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Arianna Zwartjes



(upon its negation)

Only the daringest take my name for its fullest meaning thin and threadbare I am not.  In my name a kind of consequence (everything is possible if God does not exist) they say and (as a result man is forlorn).   We are twinned not the same as anguish I (finding nothing to cling to you think) nor are we one person. In contrast I find (of anemonied fluting) intersections and departures of every imaginable self (as the refraction of light say or a spidering of cracks in plated glass), here to thrive.  So my self opens and opens up (from a single point I am, soft-petalled) and where you thought to find void, uncurved.
Listen to Arianna Zwartjes read "Forlorn":




(surface opens out)

spinning      this body    plane where all lines meet   (or: whose circumference is       everywhere    center nowhere) here     scattering of seedpods to root     some god      one face    inscrutable I was always accused      a sort of  fame nineteen sixty-nine you first looked back at me    a loosening green and blue and knit shawl     cloudy white     and you began to   love my shape   the lover is obsessed with edges Carson says     no edges I am a continuous self    (spheres make   contraries impossible    lack, impossible)      spin me you’ll find I never end        every day I destroy it      still every day I come back     new
Listen to Arianna Zwartjes read "Sphere":



(Detailing Trauma)

I. The ways in which bodies break are not pretty

This may seem like a statement of the obvious. You think you know and then you find you knew nothing.


II.  The ways in which bodies break are not pretty nor are they obvious

There are for instance many ways in which smokers die. Pulmonary embolism, increased risk for cardiac disease, atherosclerosis, arteriosclerosis, walls and tunnels harden to brittle cardboard.  It is impossible not to think of you when these conditions are covered. You not being here is not an option.  You being gone. There are many ways in which poetry attempts to protect us from the possible.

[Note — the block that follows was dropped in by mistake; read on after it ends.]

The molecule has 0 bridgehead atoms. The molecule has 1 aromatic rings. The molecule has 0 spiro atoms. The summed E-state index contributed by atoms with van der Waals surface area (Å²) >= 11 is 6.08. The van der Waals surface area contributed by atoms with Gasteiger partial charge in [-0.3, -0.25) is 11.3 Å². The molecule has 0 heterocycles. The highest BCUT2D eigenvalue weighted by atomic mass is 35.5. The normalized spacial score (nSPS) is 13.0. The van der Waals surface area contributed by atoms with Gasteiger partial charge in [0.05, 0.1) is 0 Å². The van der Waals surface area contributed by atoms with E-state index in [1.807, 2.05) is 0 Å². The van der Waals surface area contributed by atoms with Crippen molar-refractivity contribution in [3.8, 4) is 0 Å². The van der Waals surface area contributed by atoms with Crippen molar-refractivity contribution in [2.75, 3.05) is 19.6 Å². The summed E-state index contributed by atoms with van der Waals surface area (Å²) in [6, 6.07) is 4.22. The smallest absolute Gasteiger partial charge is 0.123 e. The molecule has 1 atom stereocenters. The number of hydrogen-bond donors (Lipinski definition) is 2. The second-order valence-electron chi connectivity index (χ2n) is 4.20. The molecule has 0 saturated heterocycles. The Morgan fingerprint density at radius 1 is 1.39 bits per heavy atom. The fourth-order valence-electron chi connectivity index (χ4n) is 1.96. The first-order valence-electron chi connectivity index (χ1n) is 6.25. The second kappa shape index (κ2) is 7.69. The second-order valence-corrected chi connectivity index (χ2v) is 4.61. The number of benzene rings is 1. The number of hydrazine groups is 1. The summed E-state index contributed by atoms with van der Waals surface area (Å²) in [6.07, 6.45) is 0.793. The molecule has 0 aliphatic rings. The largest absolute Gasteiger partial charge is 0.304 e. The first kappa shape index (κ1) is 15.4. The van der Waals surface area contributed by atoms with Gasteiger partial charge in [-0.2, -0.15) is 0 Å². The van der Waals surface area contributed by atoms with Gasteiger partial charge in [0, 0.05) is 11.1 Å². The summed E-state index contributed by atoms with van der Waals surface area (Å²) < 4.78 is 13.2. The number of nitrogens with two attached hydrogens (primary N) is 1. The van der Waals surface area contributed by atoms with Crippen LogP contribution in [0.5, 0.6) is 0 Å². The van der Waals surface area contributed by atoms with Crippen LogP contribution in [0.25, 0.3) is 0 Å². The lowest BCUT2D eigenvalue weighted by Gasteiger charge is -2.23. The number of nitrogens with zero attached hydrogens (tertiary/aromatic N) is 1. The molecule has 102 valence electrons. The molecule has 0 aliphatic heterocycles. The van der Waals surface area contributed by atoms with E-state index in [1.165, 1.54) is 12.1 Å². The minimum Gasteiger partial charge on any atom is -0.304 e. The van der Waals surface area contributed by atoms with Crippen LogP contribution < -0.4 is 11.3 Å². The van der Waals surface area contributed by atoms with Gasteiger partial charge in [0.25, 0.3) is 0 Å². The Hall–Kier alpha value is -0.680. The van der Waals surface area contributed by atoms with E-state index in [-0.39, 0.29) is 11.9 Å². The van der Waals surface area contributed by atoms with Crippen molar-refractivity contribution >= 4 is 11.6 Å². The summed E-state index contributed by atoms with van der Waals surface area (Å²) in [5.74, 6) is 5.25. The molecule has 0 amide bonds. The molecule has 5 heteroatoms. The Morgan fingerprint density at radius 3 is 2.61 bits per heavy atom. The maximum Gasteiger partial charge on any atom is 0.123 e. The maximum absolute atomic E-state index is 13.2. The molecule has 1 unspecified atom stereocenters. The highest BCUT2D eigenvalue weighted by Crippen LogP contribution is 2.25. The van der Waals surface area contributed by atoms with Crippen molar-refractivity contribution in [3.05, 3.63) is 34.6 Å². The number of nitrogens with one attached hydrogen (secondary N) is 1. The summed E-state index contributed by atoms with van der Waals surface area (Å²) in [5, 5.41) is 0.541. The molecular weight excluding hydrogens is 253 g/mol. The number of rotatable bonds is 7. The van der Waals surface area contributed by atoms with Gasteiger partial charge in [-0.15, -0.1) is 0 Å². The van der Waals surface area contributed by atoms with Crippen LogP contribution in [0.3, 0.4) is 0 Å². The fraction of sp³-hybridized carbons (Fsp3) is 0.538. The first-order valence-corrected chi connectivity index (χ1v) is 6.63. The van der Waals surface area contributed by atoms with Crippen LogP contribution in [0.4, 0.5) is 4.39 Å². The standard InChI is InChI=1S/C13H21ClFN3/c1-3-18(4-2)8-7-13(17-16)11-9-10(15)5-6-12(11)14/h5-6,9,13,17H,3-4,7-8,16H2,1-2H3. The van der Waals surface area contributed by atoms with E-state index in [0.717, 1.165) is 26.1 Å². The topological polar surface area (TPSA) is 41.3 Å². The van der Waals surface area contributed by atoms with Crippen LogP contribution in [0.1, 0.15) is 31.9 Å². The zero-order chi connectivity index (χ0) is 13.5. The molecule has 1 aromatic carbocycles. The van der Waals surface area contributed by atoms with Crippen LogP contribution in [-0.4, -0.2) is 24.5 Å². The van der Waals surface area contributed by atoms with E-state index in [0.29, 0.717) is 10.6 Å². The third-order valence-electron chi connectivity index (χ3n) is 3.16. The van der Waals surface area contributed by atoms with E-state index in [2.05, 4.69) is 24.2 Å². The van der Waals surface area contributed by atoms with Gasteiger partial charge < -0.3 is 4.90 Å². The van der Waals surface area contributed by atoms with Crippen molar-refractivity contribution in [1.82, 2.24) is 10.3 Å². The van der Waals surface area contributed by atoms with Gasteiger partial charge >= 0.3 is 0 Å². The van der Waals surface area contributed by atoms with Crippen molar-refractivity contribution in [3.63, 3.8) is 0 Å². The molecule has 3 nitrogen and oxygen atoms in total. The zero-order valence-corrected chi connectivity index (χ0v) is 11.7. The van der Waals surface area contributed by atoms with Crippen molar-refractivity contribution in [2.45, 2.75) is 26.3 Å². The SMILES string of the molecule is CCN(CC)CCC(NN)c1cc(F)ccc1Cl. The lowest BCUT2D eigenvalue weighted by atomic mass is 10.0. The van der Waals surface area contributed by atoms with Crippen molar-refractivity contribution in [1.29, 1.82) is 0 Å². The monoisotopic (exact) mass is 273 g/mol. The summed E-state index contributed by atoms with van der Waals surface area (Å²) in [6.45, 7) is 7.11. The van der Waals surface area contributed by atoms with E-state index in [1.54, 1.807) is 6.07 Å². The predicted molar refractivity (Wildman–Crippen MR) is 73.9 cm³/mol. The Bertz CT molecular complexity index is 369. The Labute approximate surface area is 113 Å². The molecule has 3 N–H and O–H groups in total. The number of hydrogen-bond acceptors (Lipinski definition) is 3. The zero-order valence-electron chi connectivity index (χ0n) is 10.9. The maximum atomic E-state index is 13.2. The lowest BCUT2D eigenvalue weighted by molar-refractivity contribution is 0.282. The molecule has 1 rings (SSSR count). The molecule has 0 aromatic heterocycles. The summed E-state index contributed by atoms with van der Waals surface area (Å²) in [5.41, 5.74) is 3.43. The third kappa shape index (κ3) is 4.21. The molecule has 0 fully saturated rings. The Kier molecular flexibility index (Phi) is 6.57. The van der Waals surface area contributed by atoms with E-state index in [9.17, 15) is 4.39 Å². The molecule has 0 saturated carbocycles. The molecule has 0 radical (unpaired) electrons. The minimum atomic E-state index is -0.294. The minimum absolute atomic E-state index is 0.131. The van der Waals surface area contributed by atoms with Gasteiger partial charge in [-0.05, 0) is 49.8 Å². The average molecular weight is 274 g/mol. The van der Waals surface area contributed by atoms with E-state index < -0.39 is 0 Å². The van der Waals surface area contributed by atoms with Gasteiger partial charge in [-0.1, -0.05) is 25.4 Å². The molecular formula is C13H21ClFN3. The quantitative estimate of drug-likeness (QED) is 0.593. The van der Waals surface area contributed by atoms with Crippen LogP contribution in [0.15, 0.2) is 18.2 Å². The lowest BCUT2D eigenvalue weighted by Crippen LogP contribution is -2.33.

Poetry does not protect us from the possible. Nor do we want it to

to the contrary there are those of us who come to language seeking to be broken open. This is another way of remaining alive.


III.  The ways in which bodies break will change you

It is when we are happiest we fear the most. 

Content, we wish desperately for nothing to change, while miserable, we long for everything to change. Either way we are tires spinning in red mud--  refusing to open our hands.  To accept that nothing is fixed. 

The bedrock you stand on is not rock.  The person you think you know is many people in one, a stranger, an enemy, an unfamiliar lover, someone unpredictable, someone unfixed.  The body you think you own & control is capable of unimaginable treachery. The body you think comprises you is slowly disintegrating.  The world you thought had rules

in fact has none.  The perimeter of safety you built around your world is not brick but paper.  One morning the sun does not come up.  One day the bed is empty.  One day your mind says lift

and your leg does nothing

Listen to Arianna Zwartjes read "(Detailing...)":



Clotting Cascade

To “recover:”
       1.  vt to get back something previously lost
       2.  vi to return to a previous state of health, prosperity, or equanimity